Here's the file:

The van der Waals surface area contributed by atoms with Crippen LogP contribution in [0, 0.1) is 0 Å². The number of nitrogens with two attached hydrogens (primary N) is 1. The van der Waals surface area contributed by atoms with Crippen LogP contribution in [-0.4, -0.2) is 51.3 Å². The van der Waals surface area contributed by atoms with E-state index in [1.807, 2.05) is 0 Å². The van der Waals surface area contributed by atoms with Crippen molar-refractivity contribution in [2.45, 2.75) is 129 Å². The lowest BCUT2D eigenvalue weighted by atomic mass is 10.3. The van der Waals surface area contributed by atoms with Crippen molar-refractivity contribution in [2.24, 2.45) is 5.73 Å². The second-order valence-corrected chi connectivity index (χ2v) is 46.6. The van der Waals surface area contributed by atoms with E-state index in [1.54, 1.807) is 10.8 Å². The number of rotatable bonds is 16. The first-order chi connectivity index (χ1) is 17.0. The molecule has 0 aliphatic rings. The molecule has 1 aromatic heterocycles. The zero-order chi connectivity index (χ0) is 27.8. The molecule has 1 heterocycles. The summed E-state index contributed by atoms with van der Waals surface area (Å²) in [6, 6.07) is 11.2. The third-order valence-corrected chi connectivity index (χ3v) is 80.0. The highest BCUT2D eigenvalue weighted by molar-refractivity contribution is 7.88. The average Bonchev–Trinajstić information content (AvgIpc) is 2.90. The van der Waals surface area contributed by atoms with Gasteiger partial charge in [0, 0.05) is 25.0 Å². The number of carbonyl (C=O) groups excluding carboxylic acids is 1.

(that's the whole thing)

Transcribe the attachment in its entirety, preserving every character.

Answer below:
The van der Waals surface area contributed by atoms with Crippen LogP contribution in [0, 0.1) is 0 Å². The number of nitrogens with two attached hydrogens (primary N) is 1. The van der Waals surface area contributed by atoms with Crippen LogP contribution in [-0.4, -0.2) is 51.3 Å². The van der Waals surface area contributed by atoms with E-state index in [1.807, 2.05) is 0 Å². The van der Waals surface area contributed by atoms with Crippen molar-refractivity contribution in [2.45, 2.75) is 129 Å². The lowest BCUT2D eigenvalue weighted by atomic mass is 10.3. The van der Waals surface area contributed by atoms with Crippen molar-refractivity contribution in [2.24, 2.45) is 5.73 Å². The second-order valence-corrected chi connectivity index (χ2v) is 46.6. The van der Waals surface area contributed by atoms with E-state index in [1.54, 1.807) is 10.8 Å². The number of rotatable bonds is 16. The first-order chi connectivity index (χ1) is 17.0. The molecule has 0 aliphatic rings. The molecule has 1 aromatic heterocycles. The zero-order chi connectivity index (χ0) is 27.8. The molecule has 1 heterocycles. The summed E-state index contributed by atoms with van der Waals surface area (Å²) in [6, 6.07) is 11.2. The third-order valence-corrected chi connectivity index (χ3v) is 80.0. The highest BCUT2D eigenvalue weighted by molar-refractivity contribution is 7.88. The average Bonchev–Trinajstić information content (AvgIpc) is 2.90. The van der Waals surface area contributed by atoms with Gasteiger partial charge in [0, 0.05) is 25.0 Å². The number of carbonyl (C=O) groups excluding carboxylic acids is 1.